The Pembrokeshire Murders

Rating :   ⭐️ ⭐️ ⭐️ ⭐️

Categorisation: Crime drama

Availability: Acorn

Storyline: In 2011 John Cooper, a local Pembrokeshire man, was convicted of, and sentenced for two double murders that he committed in 1985. They became known as the Pembrokeshire Murders. At the same time, Cooper was charged and sentenced for the rape and sexual assault of two young teenagers. Cooper had held them at gunpoint with three other teenagers in 1996. The Pembrokeshire Murders is one of thirteenth real crime dramas presented by ITV. It tells the story of Operation Ottawa, a cold case investigation that was undertaken by DCI Steve Wilkins and his team who were able to use new developments in forensic science, including DNA evidence, to review unsolved cases. The series covers the reexamination of evidence collected at the time, the re-interviewing of people involved, and the subsequent court hearing.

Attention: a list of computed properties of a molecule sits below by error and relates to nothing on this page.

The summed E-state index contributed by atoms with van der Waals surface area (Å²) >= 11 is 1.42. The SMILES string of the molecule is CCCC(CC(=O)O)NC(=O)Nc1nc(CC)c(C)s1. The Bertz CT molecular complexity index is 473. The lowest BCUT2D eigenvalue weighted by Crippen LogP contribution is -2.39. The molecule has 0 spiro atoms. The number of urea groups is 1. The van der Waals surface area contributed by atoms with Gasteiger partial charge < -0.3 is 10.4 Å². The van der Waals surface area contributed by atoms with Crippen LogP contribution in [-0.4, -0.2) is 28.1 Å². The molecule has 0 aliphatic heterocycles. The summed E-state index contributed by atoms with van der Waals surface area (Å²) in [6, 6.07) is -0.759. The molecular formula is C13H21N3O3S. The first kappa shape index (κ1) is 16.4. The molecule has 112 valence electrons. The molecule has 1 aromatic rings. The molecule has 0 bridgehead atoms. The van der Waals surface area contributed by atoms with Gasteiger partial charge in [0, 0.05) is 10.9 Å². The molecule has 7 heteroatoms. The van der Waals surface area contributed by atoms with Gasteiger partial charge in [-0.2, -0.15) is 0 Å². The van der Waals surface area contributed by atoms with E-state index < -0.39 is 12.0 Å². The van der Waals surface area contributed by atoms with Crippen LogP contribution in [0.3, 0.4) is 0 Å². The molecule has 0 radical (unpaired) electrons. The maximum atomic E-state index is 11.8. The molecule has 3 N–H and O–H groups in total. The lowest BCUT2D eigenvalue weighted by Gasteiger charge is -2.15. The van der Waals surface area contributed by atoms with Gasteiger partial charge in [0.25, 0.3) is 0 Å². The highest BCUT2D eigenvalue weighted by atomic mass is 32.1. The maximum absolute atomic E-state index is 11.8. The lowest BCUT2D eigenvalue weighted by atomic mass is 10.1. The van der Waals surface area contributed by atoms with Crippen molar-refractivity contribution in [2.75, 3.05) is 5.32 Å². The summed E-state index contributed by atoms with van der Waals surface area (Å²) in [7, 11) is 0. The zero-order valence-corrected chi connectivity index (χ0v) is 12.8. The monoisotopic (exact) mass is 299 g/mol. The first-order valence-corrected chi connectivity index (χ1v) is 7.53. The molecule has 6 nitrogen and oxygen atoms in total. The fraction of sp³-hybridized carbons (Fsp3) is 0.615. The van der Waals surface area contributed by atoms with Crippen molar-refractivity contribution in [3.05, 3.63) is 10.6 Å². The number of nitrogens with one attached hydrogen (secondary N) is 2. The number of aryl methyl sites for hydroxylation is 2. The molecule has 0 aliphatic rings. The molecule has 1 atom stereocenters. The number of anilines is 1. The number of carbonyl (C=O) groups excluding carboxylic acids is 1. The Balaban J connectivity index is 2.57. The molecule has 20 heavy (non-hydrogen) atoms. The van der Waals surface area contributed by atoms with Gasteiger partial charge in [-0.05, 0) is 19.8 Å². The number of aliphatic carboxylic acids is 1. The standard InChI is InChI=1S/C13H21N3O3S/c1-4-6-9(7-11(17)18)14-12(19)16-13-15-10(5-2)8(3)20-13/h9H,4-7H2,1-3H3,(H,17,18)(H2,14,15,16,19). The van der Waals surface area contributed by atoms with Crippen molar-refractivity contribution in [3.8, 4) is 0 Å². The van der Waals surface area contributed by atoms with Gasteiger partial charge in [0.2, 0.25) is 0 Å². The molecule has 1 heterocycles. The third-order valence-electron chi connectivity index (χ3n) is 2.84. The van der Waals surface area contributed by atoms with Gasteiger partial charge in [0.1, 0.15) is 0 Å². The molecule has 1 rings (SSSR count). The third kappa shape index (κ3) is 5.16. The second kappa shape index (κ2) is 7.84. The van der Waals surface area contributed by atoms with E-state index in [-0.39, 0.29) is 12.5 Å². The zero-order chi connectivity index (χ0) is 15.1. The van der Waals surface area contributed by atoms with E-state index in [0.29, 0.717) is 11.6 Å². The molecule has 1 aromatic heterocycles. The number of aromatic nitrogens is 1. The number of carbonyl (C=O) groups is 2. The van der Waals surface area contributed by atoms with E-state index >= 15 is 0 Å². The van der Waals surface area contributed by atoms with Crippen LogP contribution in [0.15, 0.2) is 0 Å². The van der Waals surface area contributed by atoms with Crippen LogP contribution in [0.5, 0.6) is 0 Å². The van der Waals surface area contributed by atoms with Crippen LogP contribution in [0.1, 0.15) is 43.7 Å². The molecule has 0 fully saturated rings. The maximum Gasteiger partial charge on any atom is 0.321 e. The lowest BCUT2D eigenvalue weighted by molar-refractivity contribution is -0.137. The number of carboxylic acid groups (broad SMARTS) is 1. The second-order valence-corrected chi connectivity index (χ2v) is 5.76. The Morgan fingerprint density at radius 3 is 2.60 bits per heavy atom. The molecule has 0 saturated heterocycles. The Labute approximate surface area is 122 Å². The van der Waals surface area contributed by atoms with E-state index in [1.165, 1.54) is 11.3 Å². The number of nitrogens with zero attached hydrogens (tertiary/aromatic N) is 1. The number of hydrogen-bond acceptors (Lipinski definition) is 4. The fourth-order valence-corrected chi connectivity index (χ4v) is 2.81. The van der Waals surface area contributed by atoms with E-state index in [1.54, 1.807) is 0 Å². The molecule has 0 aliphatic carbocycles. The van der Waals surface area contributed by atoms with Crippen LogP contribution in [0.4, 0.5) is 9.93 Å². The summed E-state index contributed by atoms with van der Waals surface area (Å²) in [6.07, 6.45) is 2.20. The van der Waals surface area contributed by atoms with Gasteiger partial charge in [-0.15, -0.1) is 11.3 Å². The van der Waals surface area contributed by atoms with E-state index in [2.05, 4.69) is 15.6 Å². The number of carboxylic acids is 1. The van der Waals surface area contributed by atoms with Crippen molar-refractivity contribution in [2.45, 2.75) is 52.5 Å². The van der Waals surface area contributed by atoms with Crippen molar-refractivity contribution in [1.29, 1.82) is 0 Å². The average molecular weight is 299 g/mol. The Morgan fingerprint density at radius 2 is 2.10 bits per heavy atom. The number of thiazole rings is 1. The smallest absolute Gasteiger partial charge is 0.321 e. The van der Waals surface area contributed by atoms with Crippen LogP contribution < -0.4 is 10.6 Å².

Filming and Setting: The external scenes for the series were filmed in Pembrokeshire and other beautiful areas across Southwest Wales. Given the film was based on real life, the filmmakers were very conscious of the need for locational sensitivity, while at the same time wanting to be authentic to the place and time. Rather than filming in the locations where the crimes actually took place, they chose similar locations and architecture. The drama is also understated. Without the histrionics and multiple twists and turns we’ve come to expect of a fictional detective series, The Pembrokeshire Murders has the feel of realism and legitimacy.